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The price goes up
(Published April 18, 2005)

What part of the term "public funds" is eluding comprehension by the folks who run the D.C. Sports and Entertainment Commission?

The public has been down this road before with the appointed commission, which is charged with the responsibility of running Robert F. Kennedy Stadium and the D.C. Armory for the taxpayers who collectively own them.

Unfortunately, Mayor Anthony A. Williams and the D.C. City Council seem content to continue allowing the commission to treat income generated by activities associated with the public's assets as some sort of private stash that can be doled out like play money rather than invested for the public's good.

In recent years, the commission's profligate spending has wasted millions of dollars on a failed bid to attract the 2012 Olympic Games and a noisy Grand Prix auto race that was forced on surrounding residential neighborhoods in a shaky 10-year deal that went bust after one year. The commission's penchant for secret contracts and its contention that the money it spends is somehow not "public" funds for which it needs to be held accountable leaves the public only to wonder about the amount of cash that flows in and out of the commission's coffers.

Certainly, the sports commission has never seen a public dollar it couldn't find a way to spend. But the sorry state of athletic facilities for young people in the District shows that the commission couldn't care less about investing money toward developing local talent. Even the public schools have been forced to abandon the D.C. Armory for indoor track and field events, which they now pay to hold in suburban Maryland.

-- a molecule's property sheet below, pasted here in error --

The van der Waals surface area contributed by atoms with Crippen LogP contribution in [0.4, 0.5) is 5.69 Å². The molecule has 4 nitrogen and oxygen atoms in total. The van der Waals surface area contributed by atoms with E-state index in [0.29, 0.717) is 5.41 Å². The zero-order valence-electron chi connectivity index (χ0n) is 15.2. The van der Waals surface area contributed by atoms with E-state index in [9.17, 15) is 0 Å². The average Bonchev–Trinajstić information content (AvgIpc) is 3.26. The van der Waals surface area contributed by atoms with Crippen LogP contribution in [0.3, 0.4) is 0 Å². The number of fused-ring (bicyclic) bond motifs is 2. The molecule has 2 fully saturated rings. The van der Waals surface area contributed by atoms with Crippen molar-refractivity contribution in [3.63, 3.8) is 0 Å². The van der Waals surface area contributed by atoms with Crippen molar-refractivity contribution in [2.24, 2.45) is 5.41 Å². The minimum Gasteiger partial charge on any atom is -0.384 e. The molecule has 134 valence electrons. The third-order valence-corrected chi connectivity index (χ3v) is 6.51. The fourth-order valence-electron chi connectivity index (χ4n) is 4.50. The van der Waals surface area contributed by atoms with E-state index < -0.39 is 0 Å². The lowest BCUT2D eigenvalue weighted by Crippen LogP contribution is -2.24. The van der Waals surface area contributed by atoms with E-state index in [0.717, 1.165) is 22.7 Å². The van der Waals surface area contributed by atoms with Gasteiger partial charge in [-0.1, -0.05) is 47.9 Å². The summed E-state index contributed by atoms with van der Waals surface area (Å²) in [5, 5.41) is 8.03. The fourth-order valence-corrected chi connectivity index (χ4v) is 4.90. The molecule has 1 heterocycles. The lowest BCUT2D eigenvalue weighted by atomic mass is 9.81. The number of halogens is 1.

This leads us to the glee with which the sports commission and other city officials have been negotiating a reported $6 million deal with Pentagon brass to change the name of RFK Stadium to "Armed Forces Field at RFK Stadium."

Brass, indeed.

The deal, if sealed, will simply raise the public's cost of bringing Major League Baseball back to the nation's capital by another $6 million. Already, city taxpayers are on the hook for more than half a billion dollars to finance construction of a new stadium. City officials, who have been looking for a way to defray the public's costs, seem to have forgotten that the Pentagon spends D.C. taxpayers' dollars, too.

Meanwhile, whispered comments are criticizing the morality of public officials who would use a stadium owned by disenfranchised citizens to promote enlistment in military forces, which are sent off to fight and die in wars by a federal government that refuses to give D.C. residents voting representation in the national legislature.

And where is the morality in linking the memory of Bobby Kennedy to promotion of military force? Kennedy, former U.S. attorney general who later represented New York in the U.S. Senate, was assassinated in 1968 while seeking the Democratic nomination for president as a peace candidate. His calls for bringing Americans home from a controversial war then being waged in Vietnam are echoed today by many who seek an end to the U.S. military occupation of Iraq.

Copyright 2005 The Common Denominator